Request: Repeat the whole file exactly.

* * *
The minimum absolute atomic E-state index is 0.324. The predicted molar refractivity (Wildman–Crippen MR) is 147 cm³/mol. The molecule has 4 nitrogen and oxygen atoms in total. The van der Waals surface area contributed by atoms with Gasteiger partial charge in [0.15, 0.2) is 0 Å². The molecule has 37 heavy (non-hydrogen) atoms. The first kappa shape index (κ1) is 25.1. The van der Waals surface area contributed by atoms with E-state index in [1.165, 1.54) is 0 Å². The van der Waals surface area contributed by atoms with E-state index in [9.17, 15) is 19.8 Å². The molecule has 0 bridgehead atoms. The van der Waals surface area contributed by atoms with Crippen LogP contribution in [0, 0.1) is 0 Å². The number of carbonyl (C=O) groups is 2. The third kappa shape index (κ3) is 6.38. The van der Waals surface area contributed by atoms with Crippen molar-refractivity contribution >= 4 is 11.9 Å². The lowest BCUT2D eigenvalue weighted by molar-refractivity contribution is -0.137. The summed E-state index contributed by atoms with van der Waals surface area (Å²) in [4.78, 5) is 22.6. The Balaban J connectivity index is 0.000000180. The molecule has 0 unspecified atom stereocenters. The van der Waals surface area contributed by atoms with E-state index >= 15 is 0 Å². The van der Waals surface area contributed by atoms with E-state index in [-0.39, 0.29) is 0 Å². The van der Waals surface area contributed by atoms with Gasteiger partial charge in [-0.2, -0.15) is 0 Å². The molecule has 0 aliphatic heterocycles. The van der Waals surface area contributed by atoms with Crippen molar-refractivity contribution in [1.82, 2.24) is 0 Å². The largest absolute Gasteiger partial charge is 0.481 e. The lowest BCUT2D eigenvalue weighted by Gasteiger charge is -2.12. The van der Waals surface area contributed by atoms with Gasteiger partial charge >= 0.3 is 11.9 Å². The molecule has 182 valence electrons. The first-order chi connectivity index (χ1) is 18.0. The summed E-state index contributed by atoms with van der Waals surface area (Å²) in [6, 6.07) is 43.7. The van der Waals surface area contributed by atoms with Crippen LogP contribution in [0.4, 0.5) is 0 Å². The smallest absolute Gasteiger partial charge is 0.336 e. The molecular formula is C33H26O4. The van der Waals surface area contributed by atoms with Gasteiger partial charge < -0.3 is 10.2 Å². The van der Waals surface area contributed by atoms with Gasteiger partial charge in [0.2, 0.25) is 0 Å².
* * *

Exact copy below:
The minimum absolute atomic E-state index is 0.324. The predicted molar refractivity (Wildman–Crippen MR) is 147 cm³/mol. The molecule has 4 nitrogen and oxygen atoms in total. The van der Waals surface area contributed by atoms with Gasteiger partial charge in [0.15, 0.2) is 0 Å². The molecule has 37 heavy (non-hydrogen) atoms. The first kappa shape index (κ1) is 25.1. The van der Waals surface area contributed by atoms with E-state index in [1.165, 1.54) is 0 Å². The van der Waals surface area contributed by atoms with E-state index in [9.17, 15) is 19.8 Å². The molecule has 0 bridgehead atoms. The van der Waals surface area contributed by atoms with Crippen LogP contribution in [0, 0.1) is 0 Å². The number of carbonyl (C=O) groups is 2. The third kappa shape index (κ3) is 6.38. The van der Waals surface area contributed by atoms with Crippen molar-refractivity contribution >= 4 is 11.9 Å². The lowest BCUT2D eigenvalue weighted by molar-refractivity contribution is -0.137. The summed E-state index contributed by atoms with van der Waals surface area (Å²) in [4.78, 5) is 22.6. The Balaban J connectivity index is 0.000000180. The molecule has 0 unspecified atom stereocenters. The van der Waals surface area contributed by atoms with E-state index >= 15 is 0 Å². The van der Waals surface area contributed by atoms with E-state index in [-0.39, 0.29) is 0 Å². The van der Waals surface area contributed by atoms with Gasteiger partial charge in [-0.2, -0.15) is 0 Å². The molecule has 0 aliphatic heterocycles. The van der Waals surface area contributed by atoms with Crippen molar-refractivity contribution in [1.82, 2.24) is 0 Å². The largest absolute Gasteiger partial charge is 0.481 e. The lowest BCUT2D eigenvalue weighted by Gasteiger charge is -2.12. The van der Waals surface area contributed by atoms with Gasteiger partial charge >= 0.3 is 11.9 Å². The molecule has 182 valence electrons. The first-order chi connectivity index (χ1) is 18.0. The summed E-state index contributed by atoms with van der Waals surface area (Å²) in [6, 6.07) is 43.7. The van der Waals surface area contributed by atoms with Crippen LogP contribution in [0.4, 0.5) is 0 Å². The smallest absolute Gasteiger partial charge is 0.336 e. The molecular formula is C33H26O4. The van der Waals surface area contributed by atoms with Gasteiger partial charge < -0.3 is 10.2 Å². The van der Waals surface area contributed by atoms with Gasteiger partial charge in [0.2, 0.25) is 0 Å².